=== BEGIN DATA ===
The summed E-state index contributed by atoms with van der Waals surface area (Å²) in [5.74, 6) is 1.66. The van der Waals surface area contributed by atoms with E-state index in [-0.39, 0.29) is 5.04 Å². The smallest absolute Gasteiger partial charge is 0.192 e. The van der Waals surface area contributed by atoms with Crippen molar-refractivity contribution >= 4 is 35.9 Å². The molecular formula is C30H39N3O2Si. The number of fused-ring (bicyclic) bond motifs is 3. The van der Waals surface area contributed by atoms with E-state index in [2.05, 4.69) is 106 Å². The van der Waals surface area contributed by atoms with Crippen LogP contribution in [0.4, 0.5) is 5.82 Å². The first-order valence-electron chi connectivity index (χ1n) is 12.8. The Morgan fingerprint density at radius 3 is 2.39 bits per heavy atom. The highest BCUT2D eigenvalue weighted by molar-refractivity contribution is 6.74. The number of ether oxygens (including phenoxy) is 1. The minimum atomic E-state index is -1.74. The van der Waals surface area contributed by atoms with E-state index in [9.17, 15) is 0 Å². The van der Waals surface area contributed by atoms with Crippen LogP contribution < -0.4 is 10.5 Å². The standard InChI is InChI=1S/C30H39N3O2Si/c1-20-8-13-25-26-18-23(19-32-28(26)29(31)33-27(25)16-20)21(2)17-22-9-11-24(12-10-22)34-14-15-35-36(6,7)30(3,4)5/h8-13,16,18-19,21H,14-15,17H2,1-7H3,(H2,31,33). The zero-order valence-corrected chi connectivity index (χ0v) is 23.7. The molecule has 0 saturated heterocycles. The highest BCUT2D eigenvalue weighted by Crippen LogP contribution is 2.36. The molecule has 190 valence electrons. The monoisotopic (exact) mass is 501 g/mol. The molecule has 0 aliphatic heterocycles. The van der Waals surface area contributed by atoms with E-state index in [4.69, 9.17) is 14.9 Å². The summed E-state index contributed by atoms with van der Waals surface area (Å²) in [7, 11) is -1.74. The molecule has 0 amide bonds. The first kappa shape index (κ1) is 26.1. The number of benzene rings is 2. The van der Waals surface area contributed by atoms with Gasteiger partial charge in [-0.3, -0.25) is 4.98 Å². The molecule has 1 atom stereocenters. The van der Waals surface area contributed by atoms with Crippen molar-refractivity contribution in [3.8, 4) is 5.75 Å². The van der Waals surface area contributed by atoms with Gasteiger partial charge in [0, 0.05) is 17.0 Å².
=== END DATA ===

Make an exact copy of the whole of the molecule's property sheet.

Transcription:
The summed E-state index contributed by atoms with van der Waals surface area (Å²) in [5.74, 6) is 1.66. The van der Waals surface area contributed by atoms with E-state index in [-0.39, 0.29) is 5.04 Å². The smallest absolute Gasteiger partial charge is 0.192 e. The van der Waals surface area contributed by atoms with Crippen molar-refractivity contribution >= 4 is 35.9 Å². The molecular formula is C30H39N3O2Si. The number of fused-ring (bicyclic) bond motifs is 3. The van der Waals surface area contributed by atoms with E-state index in [2.05, 4.69) is 106 Å². The van der Waals surface area contributed by atoms with Crippen LogP contribution in [0.4, 0.5) is 5.82 Å². The first-order valence-electron chi connectivity index (χ1n) is 12.8. The Morgan fingerprint density at radius 3 is 2.39 bits per heavy atom. The highest BCUT2D eigenvalue weighted by molar-refractivity contribution is 6.74. The number of ether oxygens (including phenoxy) is 1. The minimum atomic E-state index is -1.74. The van der Waals surface area contributed by atoms with E-state index in [9.17, 15) is 0 Å². The van der Waals surface area contributed by atoms with Crippen LogP contribution < -0.4 is 10.5 Å². The standard InChI is InChI=1S/C30H39N3O2Si/c1-20-8-13-25-26-18-23(19-32-28(26)29(31)33-27(25)16-20)21(2)17-22-9-11-24(12-10-22)34-14-15-35-36(6,7)30(3,4)5/h8-13,16,18-19,21H,14-15,17H2,1-7H3,(H2,31,33). The zero-order valence-corrected chi connectivity index (χ0v) is 23.7. The molecule has 0 saturated heterocycles. The highest BCUT2D eigenvalue weighted by Crippen LogP contribution is 2.36. The molecule has 190 valence electrons. The monoisotopic (exact) mass is 501 g/mol. The molecule has 0 aliphatic heterocycles. The van der Waals surface area contributed by atoms with E-state index in [4.69, 9.17) is 14.9 Å². The summed E-state index contributed by atoms with van der Waals surface area (Å²) in [7, 11) is -1.74. The molecule has 0 amide bonds. The first kappa shape index (κ1) is 26.1. The number of benzene rings is 2. The van der Waals surface area contributed by atoms with Gasteiger partial charge in [-0.3, -0.25) is 4.98 Å². The molecule has 1 atom stereocenters. The van der Waals surface area contributed by atoms with Crippen molar-refractivity contribution in [3.8, 4) is 5.75 Å². The van der Waals surface area contributed by atoms with Gasteiger partial charge in [0, 0.05) is 17.0 Å².